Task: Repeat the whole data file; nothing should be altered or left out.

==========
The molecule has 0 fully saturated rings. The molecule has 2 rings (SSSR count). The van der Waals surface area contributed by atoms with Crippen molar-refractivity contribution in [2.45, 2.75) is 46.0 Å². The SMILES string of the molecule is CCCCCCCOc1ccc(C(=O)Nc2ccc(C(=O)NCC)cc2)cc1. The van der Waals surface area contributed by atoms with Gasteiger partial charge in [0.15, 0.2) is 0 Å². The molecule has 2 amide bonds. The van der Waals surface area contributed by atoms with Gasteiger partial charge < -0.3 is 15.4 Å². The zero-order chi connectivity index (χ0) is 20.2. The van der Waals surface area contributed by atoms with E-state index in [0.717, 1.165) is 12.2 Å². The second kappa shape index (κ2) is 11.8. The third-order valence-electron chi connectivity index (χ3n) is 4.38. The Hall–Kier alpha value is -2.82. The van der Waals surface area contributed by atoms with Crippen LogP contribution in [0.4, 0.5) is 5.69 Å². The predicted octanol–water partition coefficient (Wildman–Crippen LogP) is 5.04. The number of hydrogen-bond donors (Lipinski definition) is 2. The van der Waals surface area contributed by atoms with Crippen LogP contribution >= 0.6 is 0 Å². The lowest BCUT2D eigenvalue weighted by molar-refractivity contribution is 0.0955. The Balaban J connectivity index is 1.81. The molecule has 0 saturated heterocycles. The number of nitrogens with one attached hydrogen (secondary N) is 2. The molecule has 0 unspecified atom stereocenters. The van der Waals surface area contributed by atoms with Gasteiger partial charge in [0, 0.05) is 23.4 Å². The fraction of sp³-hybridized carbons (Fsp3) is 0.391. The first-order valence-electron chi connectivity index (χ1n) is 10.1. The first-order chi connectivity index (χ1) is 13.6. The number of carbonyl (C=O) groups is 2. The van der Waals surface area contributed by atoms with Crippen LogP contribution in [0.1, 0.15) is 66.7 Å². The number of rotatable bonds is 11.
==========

The molecule has 0 fully saturated rings. The molecule has 2 rings (SSSR count). The van der Waals surface area contributed by atoms with Crippen molar-refractivity contribution in [2.45, 2.75) is 46.0 Å². The SMILES string of the molecule is CCCCCCCOc1ccc(C(=O)Nc2ccc(C(=O)NCC)cc2)cc1. The van der Waals surface area contributed by atoms with Gasteiger partial charge in [0.15, 0.2) is 0 Å². The molecule has 2 amide bonds. The van der Waals surface area contributed by atoms with Gasteiger partial charge < -0.3 is 15.4 Å². The zero-order chi connectivity index (χ0) is 20.2. The van der Waals surface area contributed by atoms with E-state index in [0.717, 1.165) is 12.2 Å². The second kappa shape index (κ2) is 11.8. The third-order valence-electron chi connectivity index (χ3n) is 4.38. The Hall–Kier alpha value is -2.82. The van der Waals surface area contributed by atoms with Crippen LogP contribution in [0.4, 0.5) is 5.69 Å². The predicted octanol–water partition coefficient (Wildman–Crippen LogP) is 5.04. The number of hydrogen-bond donors (Lipinski definition) is 2. The van der Waals surface area contributed by atoms with Crippen LogP contribution >= 0.6 is 0 Å². The lowest BCUT2D eigenvalue weighted by molar-refractivity contribution is 0.0955. The Balaban J connectivity index is 1.81. The molecule has 0 saturated heterocycles. The number of nitrogens with one attached hydrogen (secondary N) is 2. The molecule has 0 unspecified atom stereocenters. The van der Waals surface area contributed by atoms with Gasteiger partial charge in [0, 0.05) is 23.4 Å². The fraction of sp³-hybridized carbons (Fsp3) is 0.391. The first-order valence-electron chi connectivity index (χ1n) is 10.1. The first-order chi connectivity index (χ1) is 13.6. The number of carbonyl (C=O) groups is 2. The van der Waals surface area contributed by atoms with Crippen LogP contribution in [0.1, 0.15) is 66.7 Å². The number of rotatable bonds is 11.